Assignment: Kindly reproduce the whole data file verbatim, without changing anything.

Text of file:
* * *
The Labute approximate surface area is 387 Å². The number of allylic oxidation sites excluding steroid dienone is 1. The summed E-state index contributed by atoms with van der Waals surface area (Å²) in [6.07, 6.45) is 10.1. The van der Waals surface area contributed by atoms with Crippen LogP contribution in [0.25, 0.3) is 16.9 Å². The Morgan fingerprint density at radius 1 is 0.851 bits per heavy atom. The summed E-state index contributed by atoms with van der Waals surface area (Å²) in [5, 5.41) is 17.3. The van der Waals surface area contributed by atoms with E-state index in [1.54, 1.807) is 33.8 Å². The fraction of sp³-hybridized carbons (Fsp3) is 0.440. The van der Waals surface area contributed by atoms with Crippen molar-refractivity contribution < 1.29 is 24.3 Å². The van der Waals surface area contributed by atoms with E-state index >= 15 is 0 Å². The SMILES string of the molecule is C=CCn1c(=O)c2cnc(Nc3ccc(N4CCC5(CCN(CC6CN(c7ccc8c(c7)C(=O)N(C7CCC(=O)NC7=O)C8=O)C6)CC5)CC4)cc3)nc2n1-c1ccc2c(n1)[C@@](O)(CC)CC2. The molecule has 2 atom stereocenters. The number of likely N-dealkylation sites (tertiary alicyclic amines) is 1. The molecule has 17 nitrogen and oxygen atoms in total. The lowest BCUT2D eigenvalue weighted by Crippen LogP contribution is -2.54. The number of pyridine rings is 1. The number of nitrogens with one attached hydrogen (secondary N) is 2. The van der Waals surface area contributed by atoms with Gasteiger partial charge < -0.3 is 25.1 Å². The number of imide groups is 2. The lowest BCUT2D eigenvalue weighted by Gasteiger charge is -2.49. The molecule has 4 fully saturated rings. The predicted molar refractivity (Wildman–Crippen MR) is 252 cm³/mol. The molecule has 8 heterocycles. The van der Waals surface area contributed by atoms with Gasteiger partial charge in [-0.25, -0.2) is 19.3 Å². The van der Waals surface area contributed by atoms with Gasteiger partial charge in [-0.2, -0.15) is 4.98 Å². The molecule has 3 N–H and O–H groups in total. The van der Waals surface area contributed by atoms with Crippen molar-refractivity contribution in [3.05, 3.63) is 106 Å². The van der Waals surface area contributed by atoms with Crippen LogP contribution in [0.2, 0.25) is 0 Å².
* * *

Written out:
The Labute approximate surface area is 387 Å². The number of allylic oxidation sites excluding steroid dienone is 1. The summed E-state index contributed by atoms with van der Waals surface area (Å²) in [6.07, 6.45) is 10.1. The van der Waals surface area contributed by atoms with Crippen LogP contribution in [0.25, 0.3) is 16.9 Å². The Morgan fingerprint density at radius 1 is 0.851 bits per heavy atom. The summed E-state index contributed by atoms with van der Waals surface area (Å²) in [5, 5.41) is 17.3. The van der Waals surface area contributed by atoms with E-state index in [1.54, 1.807) is 33.8 Å². The fraction of sp³-hybridized carbons (Fsp3) is 0.440. The van der Waals surface area contributed by atoms with Crippen molar-refractivity contribution < 1.29 is 24.3 Å². The van der Waals surface area contributed by atoms with E-state index >= 15 is 0 Å². The SMILES string of the molecule is C=CCn1c(=O)c2cnc(Nc3ccc(N4CCC5(CCN(CC6CN(c7ccc8c(c7)C(=O)N(C7CCC(=O)NC7=O)C8=O)C6)CC5)CC4)cc3)nc2n1-c1ccc2c(n1)[C@@](O)(CC)CC2. The molecule has 2 atom stereocenters. The number of likely N-dealkylation sites (tertiary alicyclic amines) is 1. The molecule has 17 nitrogen and oxygen atoms in total. The lowest BCUT2D eigenvalue weighted by Crippen LogP contribution is -2.54. The number of pyridine rings is 1. The number of nitrogens with one attached hydrogen (secondary N) is 2. The van der Waals surface area contributed by atoms with Gasteiger partial charge < -0.3 is 25.1 Å². The number of imide groups is 2. The lowest BCUT2D eigenvalue weighted by Gasteiger charge is -2.49. The molecule has 4 fully saturated rings. The predicted molar refractivity (Wildman–Crippen MR) is 252 cm³/mol. The molecule has 8 heterocycles. The van der Waals surface area contributed by atoms with Gasteiger partial charge in [-0.25, -0.2) is 19.3 Å². The van der Waals surface area contributed by atoms with Gasteiger partial charge in [-0.2, -0.15) is 4.98 Å². The molecule has 3 N–H and O–H groups in total. The van der Waals surface area contributed by atoms with Crippen molar-refractivity contribution in [3.05, 3.63) is 106 Å². The van der Waals surface area contributed by atoms with Crippen LogP contribution in [0.2, 0.25) is 0 Å².